In 2012, Congress formalized the FAA's regulatory mission: "provide for the safe integration of civil unmanned aircraft systems into the national airspace system[.]" But the FAA lagged (and continues to lag) behind the ambitious schedule that Congress set for it. Indeed, the present NPRM is merely a first step towards integration in a "phased" approach that is likely to take the FAA years to complete. As noted above, the proposed rule does not purport to implement Congress's mandate in the 2012 Act to issue comprehensive regulations.


The NPRM's key provisions affecting operations for UAS weighing up to 55 pounds can be placed into two categories: those concerning the operation of the UAS and those concerning the operator of the UAS.

With regard to the first category—operational limitations—the FAA essentially stuck to the existing Section 333 exemption script, with a few minor adjustments. Operations must be conducted during the daytime, and the operator must have the UAS in his visual line of sight (if operating the UAS alone), or be capable of having the UAS in his visual line of sight (if operating with the aid of a visual observer). Operations cannot be conducted over people who are not involved in the operations, and must be done at less than 100 mph (87 knots) and no more than 500 feet above the ground. These parameters should allow for many rural and contained uses of UAS, including applications for industrial-scale agriculture; energy generation, transmission, production, and pipeline facilities; transportation infrastructure, including railways, roads, ports, and waterways, and the rolling stock, vehicles, and vessels that use them; private and public emergency response (e.g., fire, flooding); and resource assessment, monitoring, and compliance.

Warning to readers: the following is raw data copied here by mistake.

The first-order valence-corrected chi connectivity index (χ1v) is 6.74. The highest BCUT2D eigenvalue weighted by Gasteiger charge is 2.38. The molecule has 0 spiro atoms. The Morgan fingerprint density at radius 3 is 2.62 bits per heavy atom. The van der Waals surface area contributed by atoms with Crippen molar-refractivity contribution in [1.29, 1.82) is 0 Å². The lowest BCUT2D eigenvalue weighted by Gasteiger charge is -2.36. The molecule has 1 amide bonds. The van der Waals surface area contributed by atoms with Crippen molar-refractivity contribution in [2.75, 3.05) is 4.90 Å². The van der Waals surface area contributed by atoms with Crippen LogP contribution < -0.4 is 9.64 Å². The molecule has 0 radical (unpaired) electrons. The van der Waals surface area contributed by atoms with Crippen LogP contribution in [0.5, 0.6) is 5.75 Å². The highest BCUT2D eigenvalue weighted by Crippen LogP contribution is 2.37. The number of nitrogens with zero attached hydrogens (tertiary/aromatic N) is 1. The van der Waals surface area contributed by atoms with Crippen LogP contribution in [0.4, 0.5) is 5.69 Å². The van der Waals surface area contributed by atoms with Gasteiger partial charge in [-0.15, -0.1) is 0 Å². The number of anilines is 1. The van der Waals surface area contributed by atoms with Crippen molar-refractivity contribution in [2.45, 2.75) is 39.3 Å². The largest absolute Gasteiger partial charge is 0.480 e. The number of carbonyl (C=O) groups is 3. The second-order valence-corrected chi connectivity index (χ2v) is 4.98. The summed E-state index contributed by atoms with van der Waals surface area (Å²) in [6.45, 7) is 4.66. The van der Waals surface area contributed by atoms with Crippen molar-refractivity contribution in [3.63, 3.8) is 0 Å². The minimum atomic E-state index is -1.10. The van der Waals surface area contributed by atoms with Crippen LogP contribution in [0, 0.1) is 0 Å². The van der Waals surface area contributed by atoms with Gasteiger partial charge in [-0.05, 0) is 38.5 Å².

With regard to the second category—operator qualifications—the FAA departed from its past Section 333 Exemptions (and from what many expected) by not requiring that a UAS operator have a private pilot's license.

Recognizing that requiring a private or commercial license would pose an "undue burden" on UAS operators and would have "limited relevance to the nature of small UAS operations," the FAA instead opted to create a new category of airman certificate for small UAS operators. In order to be certified, an operator would have to (i) be at least 17 years old; (ii) pass an initial knowledge test; (iii) be vetted by the TSA; (iv) obtain an unmanned aircraft operator certificate with a small UAS rating; (v) pass recurrent testing; and (vi) make the UAS available to the FAA for inspections, as well as report accidents to the FAA and conduct certain pre-flight inspections.


The FAA is also seeking comment on whether it should adopt a different set of rules for Micro UAS—i.e., drones weighing up to 4.4 pounds that are made out of frangible materials that break or yield on impact, so as to present a minimal hazard to persons or structures with which the Micro UAS may collide. The key proposed operational limitations for Micro UAS would be: (i) a maximum airspeed of 30 knots; (ii) a maximum altitude of 400 feet above ground level; (iii) a maximum distance from the operator of 1,500 feet within the unaided visual line of sight of the operator; and (iv) operations conducted in Class G (unrestricted) airspace only. These limitations are, in large part, based on the rules already adopted by Transport Canada.

Most importantly, the NPRM contemplates that Micro UAS operations may be conducted "directly over people not involved in the operation." Authorizing such operations directly over uninvolved individuals may have significant implications for many urban operations, which—simply put—would not be permitted under the proposed rules applicable to UAS weighing between 4.5 and 55 pounds. The Micro UAS rules are also likely to raise additional privacy concerns not present when operations are not permitted over uninvolved people.